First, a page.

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The heart"s racing. And you"re queasy. Very, very queasy.
But what exactly is happening inside those bodies brave enough to be strapped into massive body harnesses so they can head up, up, up… and very far down in three minutes or less?
A lot, says Dr. Michael Longley, medical director at Florida Hospital Wesley Chapel. Coaster riders experience higher heart rates, tossed internal organs, and a dizzying array of visual images that the brain struggles to process.
“When you get over the top of the hill and you’re already accelerating down toward the ground and you start feeling that G-force as that car reaches the bottom of that hill, the body senses a change in motion,” says Longley, an emergency room physician.
“Because it’s an unfamiliar force and an unfamiliar direction, it automatically sends signals and again you’re going to be releasing adrenalin from your adrenal glands and that will trigger your heart rate.”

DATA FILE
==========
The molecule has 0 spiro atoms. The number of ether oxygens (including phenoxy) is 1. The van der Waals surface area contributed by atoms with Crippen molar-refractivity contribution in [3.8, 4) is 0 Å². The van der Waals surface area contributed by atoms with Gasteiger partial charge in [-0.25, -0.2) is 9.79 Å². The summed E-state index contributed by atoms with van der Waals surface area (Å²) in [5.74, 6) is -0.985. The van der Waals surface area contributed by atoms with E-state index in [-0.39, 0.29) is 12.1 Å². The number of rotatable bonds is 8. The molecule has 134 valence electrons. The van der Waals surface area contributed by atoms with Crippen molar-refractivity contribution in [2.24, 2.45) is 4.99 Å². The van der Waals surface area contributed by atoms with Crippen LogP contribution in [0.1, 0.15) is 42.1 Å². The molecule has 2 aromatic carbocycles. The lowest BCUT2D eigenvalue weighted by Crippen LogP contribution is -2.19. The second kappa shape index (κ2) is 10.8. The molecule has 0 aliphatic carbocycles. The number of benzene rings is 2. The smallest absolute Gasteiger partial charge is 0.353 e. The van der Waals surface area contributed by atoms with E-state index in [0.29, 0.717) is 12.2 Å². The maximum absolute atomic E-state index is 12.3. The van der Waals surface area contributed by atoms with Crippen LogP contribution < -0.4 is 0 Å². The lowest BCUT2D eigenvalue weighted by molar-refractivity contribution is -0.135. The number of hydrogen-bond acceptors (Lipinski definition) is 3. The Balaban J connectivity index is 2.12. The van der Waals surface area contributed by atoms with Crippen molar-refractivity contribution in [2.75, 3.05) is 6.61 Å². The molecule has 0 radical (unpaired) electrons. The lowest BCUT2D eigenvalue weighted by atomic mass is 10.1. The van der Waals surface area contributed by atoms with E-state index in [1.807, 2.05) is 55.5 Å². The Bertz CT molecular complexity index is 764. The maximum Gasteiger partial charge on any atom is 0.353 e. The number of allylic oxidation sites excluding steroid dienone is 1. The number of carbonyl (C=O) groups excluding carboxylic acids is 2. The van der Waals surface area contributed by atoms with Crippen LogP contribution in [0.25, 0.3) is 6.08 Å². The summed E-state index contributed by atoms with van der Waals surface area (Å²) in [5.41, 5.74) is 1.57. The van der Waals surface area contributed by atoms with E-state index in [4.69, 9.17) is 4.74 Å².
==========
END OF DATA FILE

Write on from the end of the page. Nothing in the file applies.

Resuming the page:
While the motion gets the heart racing, it’s what the eyes see and the brain receives that causes the not-so-great uneasiness and the real possibility of vertigo, Longley said. The good news is it’s only temporary.
“When you’re on a roller coaster, some of the motion of the train on the tracks is so fast that the brain is actually getting mixed signals,” he said.
Jeff Hornick is Director of Design and Engineering at Busch Gardens Tampa, home to seven thrill coasters, including SheiKra, a floorless, diving coaster that reaches 60 miles per hour.
He says computer simulation models help find the balance between a ride that thrills, but doesn’t kill.
“We design around what is called the heart line. So whatever design it is, we’re making sure that we are designing right around where your heart is in your chest,” he said. “And the reason we do that is that we don’t want the blood to rush to your head or to your toes for an extended period of time.”
G-forces – that fantastic speed coasters are known for – is only one aspect engineers worry about, Hornick said. The thrills they want to provide can’t come at too dangerous a pace.